Tuesday 3 April 2007
The Pagan origins of Eggs and the Easter Bunny
Have you ever wondered where the celebration of the Christian holiday celebrating the resurrection of Christ got its unusual name and odd symbols of coloured eggs and rabbits?
The answer lies in the fact that the Christian church retainedPagan practices. After discovering that people were more reluctant to give up their holidays and festivals than their gods, they simply included Pagan practices into Christian festivals. Clever clerics copied Pagan practices and therefore made Christianity more appealing to pagans, who were reluctant to give up their festivals for Christian practices.
In second century Europe, the main spring festival was a Saxon fertility celebration in honour of the Saxon Goddess Eastre (Ostara), whose sacred animal was a hare.
The coloured eggs associated with the bunny are of another, even more ancient origin. The eggs associated with this and other festivals have been symbols of rebirth and fertility for so long the precise roots of the tradition are unknown, and may date to the beginning of human civilization. Ancient Romans and Greeks used eggs as symbols of fertility, rebirth, and abundance- eggs were solar symbols, and figured in the festivals of numerous resurrected gods.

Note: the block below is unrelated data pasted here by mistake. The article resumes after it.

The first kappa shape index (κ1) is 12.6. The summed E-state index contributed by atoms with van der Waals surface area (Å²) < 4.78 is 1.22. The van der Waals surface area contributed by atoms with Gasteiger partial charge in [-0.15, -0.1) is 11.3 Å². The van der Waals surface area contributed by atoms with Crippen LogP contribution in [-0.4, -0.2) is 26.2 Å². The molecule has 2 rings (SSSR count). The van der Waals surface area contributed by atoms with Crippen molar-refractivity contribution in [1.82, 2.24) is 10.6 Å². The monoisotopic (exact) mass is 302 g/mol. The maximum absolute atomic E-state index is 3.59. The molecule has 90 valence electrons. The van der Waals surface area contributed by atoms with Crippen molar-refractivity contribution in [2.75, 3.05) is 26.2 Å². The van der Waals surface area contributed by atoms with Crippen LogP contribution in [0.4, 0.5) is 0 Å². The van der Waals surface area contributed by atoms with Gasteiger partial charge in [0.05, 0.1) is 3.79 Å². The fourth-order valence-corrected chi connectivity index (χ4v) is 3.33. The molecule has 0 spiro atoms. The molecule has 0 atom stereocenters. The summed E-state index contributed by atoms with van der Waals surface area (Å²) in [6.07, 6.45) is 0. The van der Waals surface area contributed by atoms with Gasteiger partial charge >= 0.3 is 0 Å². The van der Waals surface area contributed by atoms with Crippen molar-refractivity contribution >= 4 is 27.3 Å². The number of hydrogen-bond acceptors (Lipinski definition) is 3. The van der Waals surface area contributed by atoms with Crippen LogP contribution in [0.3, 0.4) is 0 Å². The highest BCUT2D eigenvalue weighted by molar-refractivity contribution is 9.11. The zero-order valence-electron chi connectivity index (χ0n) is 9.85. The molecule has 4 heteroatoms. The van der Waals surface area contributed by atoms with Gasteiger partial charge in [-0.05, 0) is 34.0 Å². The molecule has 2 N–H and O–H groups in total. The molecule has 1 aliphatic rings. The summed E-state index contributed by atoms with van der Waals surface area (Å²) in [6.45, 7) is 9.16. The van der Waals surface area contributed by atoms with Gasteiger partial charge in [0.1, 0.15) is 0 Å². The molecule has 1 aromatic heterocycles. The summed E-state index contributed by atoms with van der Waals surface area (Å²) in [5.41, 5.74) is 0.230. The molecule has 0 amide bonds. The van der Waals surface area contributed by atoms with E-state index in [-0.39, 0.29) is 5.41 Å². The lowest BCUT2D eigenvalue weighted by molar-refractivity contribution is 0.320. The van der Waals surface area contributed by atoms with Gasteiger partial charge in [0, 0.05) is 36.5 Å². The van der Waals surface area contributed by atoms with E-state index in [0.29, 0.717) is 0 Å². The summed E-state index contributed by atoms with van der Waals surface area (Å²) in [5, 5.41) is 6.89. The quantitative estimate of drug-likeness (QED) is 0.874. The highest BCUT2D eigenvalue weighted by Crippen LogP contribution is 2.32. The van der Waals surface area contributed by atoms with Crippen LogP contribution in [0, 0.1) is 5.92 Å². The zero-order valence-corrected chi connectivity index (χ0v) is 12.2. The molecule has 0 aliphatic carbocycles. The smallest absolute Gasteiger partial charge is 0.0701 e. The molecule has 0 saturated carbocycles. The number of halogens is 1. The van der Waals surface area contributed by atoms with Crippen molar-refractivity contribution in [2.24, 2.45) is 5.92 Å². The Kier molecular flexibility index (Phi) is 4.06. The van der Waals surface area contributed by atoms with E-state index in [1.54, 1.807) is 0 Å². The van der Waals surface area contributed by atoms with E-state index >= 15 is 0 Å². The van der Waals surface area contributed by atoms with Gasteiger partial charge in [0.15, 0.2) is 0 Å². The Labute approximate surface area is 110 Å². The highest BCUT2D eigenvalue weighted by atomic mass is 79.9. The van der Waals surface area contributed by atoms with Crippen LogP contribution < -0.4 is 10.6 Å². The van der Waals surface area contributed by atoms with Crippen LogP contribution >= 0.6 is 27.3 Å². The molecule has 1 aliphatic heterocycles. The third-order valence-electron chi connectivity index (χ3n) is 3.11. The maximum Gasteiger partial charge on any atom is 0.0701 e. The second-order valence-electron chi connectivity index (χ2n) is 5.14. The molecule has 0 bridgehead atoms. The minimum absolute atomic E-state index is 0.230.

Pagan fertility festivals at the time of the Spring equinox were common- it was believed that at this time, when day and night were of equal length, male and female energies were also in balance. The hare is often associated with moon goddesses; the egg and the hare together represent the god and the goddess, respectively.
Moving forward fifteen hundred years, we find ourselves in Germany, where children await the arrival of Oschter Haws, a rabbit who will lay coloured eggs in nests to the delight of children who discover them Easter morning. It was this German tradition that popularised the 'Easter bunny' in America, when introduced into the American cultural fabric by German settlers in Pennsylvania.
Many modern practitioners of Neo-pagan and earth-based religions have embraced these symbols as part of their religious practice, identifying with the life-affirming aspects of the spring holiday. (The Neopagan holiday of Ostara is descended from the Saxon festival.)
Some Christian groups have tried to get rid of these symbols within the Easter holiday, and many churches have recently abandoned the Pagan name of Easter for more Christian oriented titles like 'Resurrection Sunday.'